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  • Karen McPhail

The Importance of Daily Stretching!

Stretching is often forgotten as a part of daily preventative health.  Daily exercise and stretching is important at any age for several reasons.  Exercise and stretching clearly help to keep one healthy and have benefits for cardiovascular, circulatory, pulmonary, and gastrointestinal health as well as immune function, mental health, stress management, cognition, and more. Physical activity keeps muscles strong and assists with mobility, balance, strength, and your overall flexibility.  As we get older, it is important to maintain strength and flexibility in order to help with balance, mobility, and proper range of motion in our joints.  Proper stretching and movement exercises helps us to avoid muscle shortening and tightening. If we do not maintain our muscles, they will weaken, which can lead to decreased range of motion, mobility issues, falls, fractures, and other possible injuries.  Consider stretching and movement exercises another important preventative health step! Preventative health is important so reach out if you need guidance in this regard!


Try to make exercise and stretching a part of every day. Stretching our head, neck, lower back, and shoulders (where tension tends to settle) is very important.  Also, rolling joints such as hips, knees, and ankles will help to lubricate joints, which often affects mobility.  Thirty minutes of cardio-respiratory exercise daily is highly recommended. This can be done through walking, biking, swimming, aerobics, or even chair exercises.  Start slow! When done properly and consistently, all of these exercises can be of great benefit. Strength training can also be done with guidance from a professional.  Strength training helps to prevent the loss of bone mass and assists with improving overall balance and strength.  Strength training can be an essential step in preventing falls and broken bones. Resistance bands, hand weights, and more can be done two to three days a week, with rest days in between being extremely vital.  Always consult your physician and a knowledgeable trainer prior to beginning an exercise regime.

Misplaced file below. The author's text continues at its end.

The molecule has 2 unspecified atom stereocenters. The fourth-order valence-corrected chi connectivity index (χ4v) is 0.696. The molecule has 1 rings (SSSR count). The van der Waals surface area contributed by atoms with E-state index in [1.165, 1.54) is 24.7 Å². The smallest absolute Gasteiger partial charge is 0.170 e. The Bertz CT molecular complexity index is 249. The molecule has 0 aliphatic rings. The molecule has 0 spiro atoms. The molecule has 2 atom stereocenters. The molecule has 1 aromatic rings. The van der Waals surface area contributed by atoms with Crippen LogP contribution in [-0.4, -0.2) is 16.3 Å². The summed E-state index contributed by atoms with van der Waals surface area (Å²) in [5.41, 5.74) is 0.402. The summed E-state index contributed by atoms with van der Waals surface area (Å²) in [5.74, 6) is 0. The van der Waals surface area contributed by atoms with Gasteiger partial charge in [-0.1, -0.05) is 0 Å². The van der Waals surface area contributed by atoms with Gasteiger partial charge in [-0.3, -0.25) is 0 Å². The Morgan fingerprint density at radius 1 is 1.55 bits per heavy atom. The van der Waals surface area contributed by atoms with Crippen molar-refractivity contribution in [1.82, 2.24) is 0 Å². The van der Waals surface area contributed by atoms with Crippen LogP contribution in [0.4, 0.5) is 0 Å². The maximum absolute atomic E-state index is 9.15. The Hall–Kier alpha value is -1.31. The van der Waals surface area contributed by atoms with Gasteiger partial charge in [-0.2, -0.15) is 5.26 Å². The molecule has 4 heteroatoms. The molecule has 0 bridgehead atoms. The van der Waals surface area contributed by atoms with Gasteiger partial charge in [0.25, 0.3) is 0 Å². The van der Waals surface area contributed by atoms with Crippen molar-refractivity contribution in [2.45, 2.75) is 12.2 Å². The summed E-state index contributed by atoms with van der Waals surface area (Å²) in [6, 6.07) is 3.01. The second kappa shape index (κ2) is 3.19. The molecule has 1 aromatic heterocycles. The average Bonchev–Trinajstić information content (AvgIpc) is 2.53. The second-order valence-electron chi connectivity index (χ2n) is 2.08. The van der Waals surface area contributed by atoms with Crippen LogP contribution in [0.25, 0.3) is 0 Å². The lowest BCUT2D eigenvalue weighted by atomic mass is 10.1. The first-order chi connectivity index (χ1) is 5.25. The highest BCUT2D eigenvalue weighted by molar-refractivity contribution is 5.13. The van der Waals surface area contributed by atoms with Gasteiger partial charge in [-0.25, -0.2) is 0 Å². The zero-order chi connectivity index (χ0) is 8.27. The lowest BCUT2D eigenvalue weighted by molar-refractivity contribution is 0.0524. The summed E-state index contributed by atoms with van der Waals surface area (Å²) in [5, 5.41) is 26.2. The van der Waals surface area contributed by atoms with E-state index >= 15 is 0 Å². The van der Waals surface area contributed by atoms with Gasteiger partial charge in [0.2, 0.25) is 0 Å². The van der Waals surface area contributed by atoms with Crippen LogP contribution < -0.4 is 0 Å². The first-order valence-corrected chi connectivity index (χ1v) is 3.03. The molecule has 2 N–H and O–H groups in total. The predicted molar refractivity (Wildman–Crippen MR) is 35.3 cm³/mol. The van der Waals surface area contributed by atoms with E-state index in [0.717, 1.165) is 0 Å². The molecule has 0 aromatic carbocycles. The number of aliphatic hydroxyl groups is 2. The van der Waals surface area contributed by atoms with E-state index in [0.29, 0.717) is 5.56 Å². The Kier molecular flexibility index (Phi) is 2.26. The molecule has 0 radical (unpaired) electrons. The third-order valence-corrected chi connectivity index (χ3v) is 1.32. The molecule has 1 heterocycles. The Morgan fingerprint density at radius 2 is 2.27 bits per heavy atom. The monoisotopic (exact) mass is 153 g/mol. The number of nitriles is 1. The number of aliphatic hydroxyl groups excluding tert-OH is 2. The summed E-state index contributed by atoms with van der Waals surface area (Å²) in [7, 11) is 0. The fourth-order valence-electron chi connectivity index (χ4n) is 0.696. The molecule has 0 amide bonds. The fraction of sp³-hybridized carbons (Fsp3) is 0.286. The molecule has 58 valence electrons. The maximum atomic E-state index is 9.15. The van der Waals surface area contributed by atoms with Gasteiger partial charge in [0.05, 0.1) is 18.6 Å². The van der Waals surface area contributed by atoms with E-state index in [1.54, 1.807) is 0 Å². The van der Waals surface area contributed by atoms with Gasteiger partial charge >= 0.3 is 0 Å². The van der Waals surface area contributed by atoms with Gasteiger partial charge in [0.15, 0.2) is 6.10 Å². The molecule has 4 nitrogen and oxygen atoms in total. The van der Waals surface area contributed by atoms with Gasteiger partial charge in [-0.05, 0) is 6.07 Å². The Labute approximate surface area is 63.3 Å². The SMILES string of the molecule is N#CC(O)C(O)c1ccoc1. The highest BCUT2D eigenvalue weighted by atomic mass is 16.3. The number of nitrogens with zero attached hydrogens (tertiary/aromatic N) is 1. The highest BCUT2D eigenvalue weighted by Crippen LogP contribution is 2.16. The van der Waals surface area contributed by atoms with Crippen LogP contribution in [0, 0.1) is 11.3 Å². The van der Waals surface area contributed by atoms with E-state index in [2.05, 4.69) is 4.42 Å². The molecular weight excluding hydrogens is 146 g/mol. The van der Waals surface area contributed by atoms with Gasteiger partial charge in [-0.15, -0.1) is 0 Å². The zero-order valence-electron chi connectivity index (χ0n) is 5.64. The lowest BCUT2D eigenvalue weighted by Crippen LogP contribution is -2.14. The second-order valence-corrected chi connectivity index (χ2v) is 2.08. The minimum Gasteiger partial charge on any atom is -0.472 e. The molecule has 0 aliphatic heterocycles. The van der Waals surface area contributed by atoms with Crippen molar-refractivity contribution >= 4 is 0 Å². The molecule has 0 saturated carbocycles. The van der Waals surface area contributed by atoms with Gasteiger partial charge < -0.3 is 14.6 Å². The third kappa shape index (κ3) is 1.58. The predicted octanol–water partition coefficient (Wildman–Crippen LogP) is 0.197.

When stretching, always hold a stretch strong, firm, and without pulsing for around thirty seconds. Never hold the stretch if it is painful. Stretching should feel good and provide only slight pressure- it should never be done to the point of discomfort or pain!


You can stand to do stretching by keeping your legs spread slightly and knees bent, holding your back straight and core muscles as tight as possible; however, you can sit in a chair if it is more comfortable or easier for you.  


Some excellent exercise tapes for older adults are on the market and can be used for some variety at home.  Tai Chi, chair exercises, water aerobics, pilates, swimming, and yoga are also excellent ways to stretch and get moving. Classes can be accessed as appropriate via video, TV, or by attending classes in your community, a fitness club, or through a senior center.  Again, as with all exercise programs, please consult your physician before beginning to obtain proper guidance.






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